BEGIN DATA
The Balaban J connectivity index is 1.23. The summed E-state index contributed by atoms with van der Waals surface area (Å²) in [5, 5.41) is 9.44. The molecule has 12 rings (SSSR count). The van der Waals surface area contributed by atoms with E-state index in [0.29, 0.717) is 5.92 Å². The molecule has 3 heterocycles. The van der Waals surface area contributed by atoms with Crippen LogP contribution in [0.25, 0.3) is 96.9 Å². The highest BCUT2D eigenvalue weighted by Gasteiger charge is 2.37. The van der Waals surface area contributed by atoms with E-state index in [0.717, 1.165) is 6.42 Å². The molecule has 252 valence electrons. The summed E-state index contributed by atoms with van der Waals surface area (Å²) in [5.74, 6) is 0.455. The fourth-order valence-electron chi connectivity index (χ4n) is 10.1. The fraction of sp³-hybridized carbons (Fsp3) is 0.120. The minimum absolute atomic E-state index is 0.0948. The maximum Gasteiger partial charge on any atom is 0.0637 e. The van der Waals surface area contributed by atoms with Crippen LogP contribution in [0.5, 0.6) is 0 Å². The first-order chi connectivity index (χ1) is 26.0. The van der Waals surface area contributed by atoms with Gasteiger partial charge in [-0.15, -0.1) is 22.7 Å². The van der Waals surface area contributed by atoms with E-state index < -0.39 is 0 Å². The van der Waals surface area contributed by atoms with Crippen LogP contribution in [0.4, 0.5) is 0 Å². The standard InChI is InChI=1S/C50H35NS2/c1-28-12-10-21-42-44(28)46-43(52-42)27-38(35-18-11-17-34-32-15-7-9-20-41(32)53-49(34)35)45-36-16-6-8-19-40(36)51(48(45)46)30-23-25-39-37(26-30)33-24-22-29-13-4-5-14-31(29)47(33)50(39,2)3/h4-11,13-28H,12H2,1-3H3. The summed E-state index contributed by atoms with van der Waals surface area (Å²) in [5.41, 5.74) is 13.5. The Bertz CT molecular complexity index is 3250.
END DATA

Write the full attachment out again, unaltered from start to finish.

The Balaban J connectivity index is 1.23. The summed E-state index contributed by atoms with van der Waals surface area (Å²) in [5, 5.41) is 9.44. The molecule has 12 rings (SSSR count). The van der Waals surface area contributed by atoms with E-state index in [0.29, 0.717) is 5.92 Å². The molecule has 3 heterocycles. The van der Waals surface area contributed by atoms with Crippen LogP contribution in [0.25, 0.3) is 96.9 Å². The highest BCUT2D eigenvalue weighted by Gasteiger charge is 2.37. The van der Waals surface area contributed by atoms with E-state index in [0.717, 1.165) is 6.42 Å². The molecule has 252 valence electrons. The summed E-state index contributed by atoms with van der Waals surface area (Å²) in [5.74, 6) is 0.455. The fourth-order valence-electron chi connectivity index (χ4n) is 10.1. The fraction of sp³-hybridized carbons (Fsp3) is 0.120. The minimum absolute atomic E-state index is 0.0948. The maximum Gasteiger partial charge on any atom is 0.0637 e. The van der Waals surface area contributed by atoms with Crippen LogP contribution in [0.5, 0.6) is 0 Å². The first-order chi connectivity index (χ1) is 26.0. The van der Waals surface area contributed by atoms with Gasteiger partial charge in [-0.15, -0.1) is 22.7 Å². The van der Waals surface area contributed by atoms with E-state index < -0.39 is 0 Å². The van der Waals surface area contributed by atoms with Crippen LogP contribution in [0.4, 0.5) is 0 Å². The standard InChI is InChI=1S/C50H35NS2/c1-28-12-10-21-42-44(28)46-43(52-42)27-38(35-18-11-17-34-32-15-7-9-20-41(32)53-49(34)35)45-36-16-6-8-19-40(36)51(48(45)46)30-23-25-39-37(26-30)33-24-22-29-13-4-5-14-31(29)47(33)50(39,2)3/h4-11,13-28H,12H2,1-3H3. The summed E-state index contributed by atoms with van der Waals surface area (Å²) in [5.41, 5.74) is 13.5. The Bertz CT molecular complexity index is 3250.